For Christmas decor, I give you these lighted redwood trees in my town.
Because at my house, there is a wreath on the front door, and one on the playhouse door, and that’s it! I am so busy planning and packing for a long trip, starting with Christmas at Pearl’s in Wisconsin, that I had no room in my mind or schedule for more than that.
I’m not even baking! Soldier and his family were just here for a couple of days and I found a Sugar Plum Cake from last Christmas in the freezer, to eat for breakfast. It’s a stöllen sort of bread, the recipe for which was handed down from my Aunt Bettie; the grandchildren particularly liked the little colored bits in it.
If I were going to be home this year, I’d certainly find a new cookie recipe in this book which was gifted to me by one of the children:
But I’m not, so I’ll share a few cookies and cookie stories from the past:
Two recipes from my cookie tray
A traditional seedy one
I don’t think I love Christmas as much as my late husband did, but I enjoyed all the aspects of preparing and shopping better when he was still around. And his voice leading us in carol-singing! Oh yes.
For almost twenty years I’ve been learning about the riches of the Orthodox Church, which include an appreciation for the Incarnation on a level I never found elsewhere. It’s thrilling to focus on Christ’s Nativity this month, but the story of a baby in a manger would become boring after a few years if it were merely a historic event to think about. The soul requires more than thought, more than history, and this holy feast is an event that we can abide in the way the branch abides in the Vine. It makes possible our participating in that Life, in the ever arriving Today.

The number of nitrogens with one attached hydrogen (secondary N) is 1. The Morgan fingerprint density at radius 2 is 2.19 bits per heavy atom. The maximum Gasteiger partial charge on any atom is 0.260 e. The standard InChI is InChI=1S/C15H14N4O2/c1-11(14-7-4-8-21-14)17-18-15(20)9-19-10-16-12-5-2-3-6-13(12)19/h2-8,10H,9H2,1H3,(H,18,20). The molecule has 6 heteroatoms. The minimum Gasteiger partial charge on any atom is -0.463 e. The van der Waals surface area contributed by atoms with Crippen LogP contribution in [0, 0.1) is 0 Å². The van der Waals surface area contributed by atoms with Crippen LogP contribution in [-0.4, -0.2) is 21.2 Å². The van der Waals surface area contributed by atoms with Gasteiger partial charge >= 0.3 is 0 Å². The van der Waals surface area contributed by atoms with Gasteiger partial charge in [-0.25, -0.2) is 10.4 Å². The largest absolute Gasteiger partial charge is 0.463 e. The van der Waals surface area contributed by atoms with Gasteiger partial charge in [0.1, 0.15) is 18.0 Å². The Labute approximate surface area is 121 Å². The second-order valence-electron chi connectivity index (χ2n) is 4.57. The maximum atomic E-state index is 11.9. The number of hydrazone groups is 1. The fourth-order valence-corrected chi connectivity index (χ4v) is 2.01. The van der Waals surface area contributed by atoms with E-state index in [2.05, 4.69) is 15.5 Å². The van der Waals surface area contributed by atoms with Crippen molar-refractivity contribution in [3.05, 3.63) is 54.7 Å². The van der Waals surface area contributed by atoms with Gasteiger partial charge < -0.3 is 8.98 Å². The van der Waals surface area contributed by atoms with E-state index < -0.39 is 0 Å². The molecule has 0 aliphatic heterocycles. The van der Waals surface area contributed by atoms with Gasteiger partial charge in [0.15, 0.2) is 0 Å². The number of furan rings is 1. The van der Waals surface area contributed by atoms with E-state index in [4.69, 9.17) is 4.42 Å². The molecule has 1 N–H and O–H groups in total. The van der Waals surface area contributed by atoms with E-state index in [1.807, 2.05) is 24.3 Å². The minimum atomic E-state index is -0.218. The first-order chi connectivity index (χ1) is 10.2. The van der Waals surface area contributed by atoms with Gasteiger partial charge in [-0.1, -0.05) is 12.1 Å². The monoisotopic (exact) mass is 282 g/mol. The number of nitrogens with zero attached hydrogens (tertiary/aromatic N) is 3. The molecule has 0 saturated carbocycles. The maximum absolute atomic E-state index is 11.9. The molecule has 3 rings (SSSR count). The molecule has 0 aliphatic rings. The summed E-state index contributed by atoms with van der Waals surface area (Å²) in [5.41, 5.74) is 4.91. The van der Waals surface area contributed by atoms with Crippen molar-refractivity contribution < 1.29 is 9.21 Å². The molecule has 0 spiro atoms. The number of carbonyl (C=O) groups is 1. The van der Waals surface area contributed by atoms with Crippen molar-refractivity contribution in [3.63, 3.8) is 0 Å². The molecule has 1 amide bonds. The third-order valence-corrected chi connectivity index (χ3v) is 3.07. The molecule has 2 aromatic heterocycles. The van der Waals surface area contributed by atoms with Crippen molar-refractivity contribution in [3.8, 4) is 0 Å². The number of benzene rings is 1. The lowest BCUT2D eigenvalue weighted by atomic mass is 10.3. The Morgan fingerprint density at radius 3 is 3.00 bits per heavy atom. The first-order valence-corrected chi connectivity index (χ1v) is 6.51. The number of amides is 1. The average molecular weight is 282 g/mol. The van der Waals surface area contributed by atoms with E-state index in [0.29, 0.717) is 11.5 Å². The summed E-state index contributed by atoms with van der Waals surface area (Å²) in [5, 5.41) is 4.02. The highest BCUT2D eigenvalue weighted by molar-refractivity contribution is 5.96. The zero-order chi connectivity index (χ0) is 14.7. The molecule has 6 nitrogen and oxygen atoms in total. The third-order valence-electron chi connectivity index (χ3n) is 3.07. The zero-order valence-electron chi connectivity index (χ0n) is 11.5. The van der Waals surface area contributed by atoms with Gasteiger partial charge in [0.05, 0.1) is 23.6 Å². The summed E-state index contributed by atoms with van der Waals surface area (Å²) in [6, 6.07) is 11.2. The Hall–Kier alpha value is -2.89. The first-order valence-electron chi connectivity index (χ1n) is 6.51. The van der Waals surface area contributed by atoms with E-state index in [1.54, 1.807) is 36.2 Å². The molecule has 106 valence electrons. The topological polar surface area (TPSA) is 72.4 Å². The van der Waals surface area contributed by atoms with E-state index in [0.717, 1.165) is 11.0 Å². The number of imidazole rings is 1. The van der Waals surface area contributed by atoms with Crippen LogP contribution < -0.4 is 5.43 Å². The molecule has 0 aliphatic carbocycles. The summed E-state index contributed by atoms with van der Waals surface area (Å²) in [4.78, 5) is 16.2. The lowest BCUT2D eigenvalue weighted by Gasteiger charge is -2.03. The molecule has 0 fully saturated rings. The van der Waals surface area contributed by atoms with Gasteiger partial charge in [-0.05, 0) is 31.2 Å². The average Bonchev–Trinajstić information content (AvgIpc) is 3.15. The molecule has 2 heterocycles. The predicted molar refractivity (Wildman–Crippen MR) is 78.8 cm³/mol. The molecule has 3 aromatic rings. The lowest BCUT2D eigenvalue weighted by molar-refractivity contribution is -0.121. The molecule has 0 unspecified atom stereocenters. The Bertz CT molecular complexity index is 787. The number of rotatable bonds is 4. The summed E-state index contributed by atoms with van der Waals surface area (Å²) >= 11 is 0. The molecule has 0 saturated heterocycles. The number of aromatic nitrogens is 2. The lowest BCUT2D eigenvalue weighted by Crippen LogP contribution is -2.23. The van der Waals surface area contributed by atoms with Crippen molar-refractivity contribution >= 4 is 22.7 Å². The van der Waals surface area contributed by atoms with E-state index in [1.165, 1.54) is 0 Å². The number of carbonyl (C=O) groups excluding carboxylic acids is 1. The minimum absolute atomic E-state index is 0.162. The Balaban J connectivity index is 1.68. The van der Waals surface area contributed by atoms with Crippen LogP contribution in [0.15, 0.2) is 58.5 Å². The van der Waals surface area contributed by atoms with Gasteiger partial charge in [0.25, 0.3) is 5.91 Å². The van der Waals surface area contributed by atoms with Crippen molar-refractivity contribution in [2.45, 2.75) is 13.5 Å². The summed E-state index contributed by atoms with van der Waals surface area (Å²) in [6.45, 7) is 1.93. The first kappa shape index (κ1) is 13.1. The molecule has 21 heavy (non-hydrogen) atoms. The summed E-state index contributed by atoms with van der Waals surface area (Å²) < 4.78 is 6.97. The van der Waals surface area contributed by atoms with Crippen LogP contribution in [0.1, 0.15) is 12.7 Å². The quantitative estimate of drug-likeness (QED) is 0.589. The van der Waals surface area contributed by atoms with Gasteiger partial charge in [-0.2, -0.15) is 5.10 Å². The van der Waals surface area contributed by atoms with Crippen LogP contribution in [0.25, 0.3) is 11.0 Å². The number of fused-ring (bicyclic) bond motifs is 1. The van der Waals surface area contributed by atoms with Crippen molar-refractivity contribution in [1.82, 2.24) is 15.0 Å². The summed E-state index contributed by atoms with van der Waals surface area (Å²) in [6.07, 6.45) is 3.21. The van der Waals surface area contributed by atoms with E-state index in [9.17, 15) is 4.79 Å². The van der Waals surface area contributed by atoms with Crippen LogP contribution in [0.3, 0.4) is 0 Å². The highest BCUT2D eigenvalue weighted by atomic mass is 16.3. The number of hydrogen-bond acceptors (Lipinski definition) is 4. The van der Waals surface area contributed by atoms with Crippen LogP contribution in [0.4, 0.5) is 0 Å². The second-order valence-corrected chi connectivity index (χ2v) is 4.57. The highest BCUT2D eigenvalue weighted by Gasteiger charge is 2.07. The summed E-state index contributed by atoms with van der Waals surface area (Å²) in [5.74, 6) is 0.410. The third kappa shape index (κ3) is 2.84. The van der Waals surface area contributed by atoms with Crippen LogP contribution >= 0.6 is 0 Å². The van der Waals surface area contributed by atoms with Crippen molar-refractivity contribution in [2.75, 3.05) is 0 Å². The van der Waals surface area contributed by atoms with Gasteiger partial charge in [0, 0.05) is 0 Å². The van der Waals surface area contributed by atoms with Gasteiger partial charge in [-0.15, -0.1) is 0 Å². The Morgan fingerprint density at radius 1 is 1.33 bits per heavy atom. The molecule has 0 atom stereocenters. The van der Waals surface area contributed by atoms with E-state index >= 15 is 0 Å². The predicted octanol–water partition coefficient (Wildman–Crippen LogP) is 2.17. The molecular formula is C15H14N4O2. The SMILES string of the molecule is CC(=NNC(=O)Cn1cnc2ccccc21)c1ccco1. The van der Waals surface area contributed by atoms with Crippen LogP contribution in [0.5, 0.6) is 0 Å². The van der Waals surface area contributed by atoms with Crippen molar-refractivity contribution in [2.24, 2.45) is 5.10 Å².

What happens in the present is connected in lovely and helpful ways to the past by what we retain and remember. Here are two more articles from the archives, on Christmasy things:
What Christmas trees teach
Reading the Nativity icon
Tradition is a word that comes up a lot during holiday seasons. Some people find great comfort in keeping customs like baking cookies and visiting Santa, but at the same time try to craft their own individual version of fundamental human personhood. I found this little Facebook posting to be thought-provoking:
Every human being born into this world starts as a traditionalist. What we have, what we begin with, is handed down to us from everyone and everything that has gone before. The rejection of that tradition is not only absurd, it is ungrateful. [Tradition is] also inescapable. We cannot become self-created. What we have is a gift. What we are is revealed as we fulfill that gift.
Be thankful. You are God’s gift to the world.
-Father Stephen Freeman
From each Christmas to the next, and every day in between,
“God is with us!”